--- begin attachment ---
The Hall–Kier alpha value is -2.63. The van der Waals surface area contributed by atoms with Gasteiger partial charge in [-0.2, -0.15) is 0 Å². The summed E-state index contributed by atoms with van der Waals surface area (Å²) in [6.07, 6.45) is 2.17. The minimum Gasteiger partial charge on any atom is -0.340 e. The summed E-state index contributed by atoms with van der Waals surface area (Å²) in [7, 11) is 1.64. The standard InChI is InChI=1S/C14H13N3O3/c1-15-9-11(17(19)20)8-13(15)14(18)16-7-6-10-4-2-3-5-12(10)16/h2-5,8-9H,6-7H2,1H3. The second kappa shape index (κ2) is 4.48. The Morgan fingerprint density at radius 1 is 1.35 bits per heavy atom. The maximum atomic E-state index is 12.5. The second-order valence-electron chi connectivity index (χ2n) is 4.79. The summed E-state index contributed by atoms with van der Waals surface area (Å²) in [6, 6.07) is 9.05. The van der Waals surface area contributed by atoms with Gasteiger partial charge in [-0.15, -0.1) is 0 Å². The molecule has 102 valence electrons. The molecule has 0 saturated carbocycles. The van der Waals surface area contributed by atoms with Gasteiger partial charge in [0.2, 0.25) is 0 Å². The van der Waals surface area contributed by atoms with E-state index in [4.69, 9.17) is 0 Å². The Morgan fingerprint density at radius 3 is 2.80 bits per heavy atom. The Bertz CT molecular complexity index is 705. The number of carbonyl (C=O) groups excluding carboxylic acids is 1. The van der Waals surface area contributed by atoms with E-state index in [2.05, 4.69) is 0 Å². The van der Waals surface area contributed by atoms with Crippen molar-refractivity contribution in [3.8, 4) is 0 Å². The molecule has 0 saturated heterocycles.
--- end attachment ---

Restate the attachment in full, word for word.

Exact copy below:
The Hall–Kier alpha value is -2.63. The van der Waals surface area contributed by atoms with Gasteiger partial charge in [-0.2, -0.15) is 0 Å². The summed E-state index contributed by atoms with van der Waals surface area (Å²) in [6.07, 6.45) is 2.17. The minimum Gasteiger partial charge on any atom is -0.340 e. The summed E-state index contributed by atoms with van der Waals surface area (Å²) in [7, 11) is 1.64. The standard InChI is InChI=1S/C14H13N3O3/c1-15-9-11(17(19)20)8-13(15)14(18)16-7-6-10-4-2-3-5-12(10)16/h2-5,8-9H,6-7H2,1H3. The second kappa shape index (κ2) is 4.48. The Morgan fingerprint density at radius 1 is 1.35 bits per heavy atom. The maximum atomic E-state index is 12.5. The second-order valence-electron chi connectivity index (χ2n) is 4.79. The summed E-state index contributed by atoms with van der Waals surface area (Å²) in [6, 6.07) is 9.05. The van der Waals surface area contributed by atoms with Gasteiger partial charge in [-0.15, -0.1) is 0 Å². The molecule has 102 valence electrons. The molecule has 0 saturated carbocycles. The van der Waals surface area contributed by atoms with Gasteiger partial charge in [0.2, 0.25) is 0 Å². The van der Waals surface area contributed by atoms with E-state index in [4.69, 9.17) is 0 Å². The Morgan fingerprint density at radius 3 is 2.80 bits per heavy atom. The Bertz CT molecular complexity index is 705. The number of carbonyl (C=O) groups excluding carboxylic acids is 1. The van der Waals surface area contributed by atoms with E-state index in [2.05, 4.69) is 0 Å². The van der Waals surface area contributed by atoms with Crippen molar-refractivity contribution in [3.8, 4) is 0 Å². The molecule has 0 saturated heterocycles.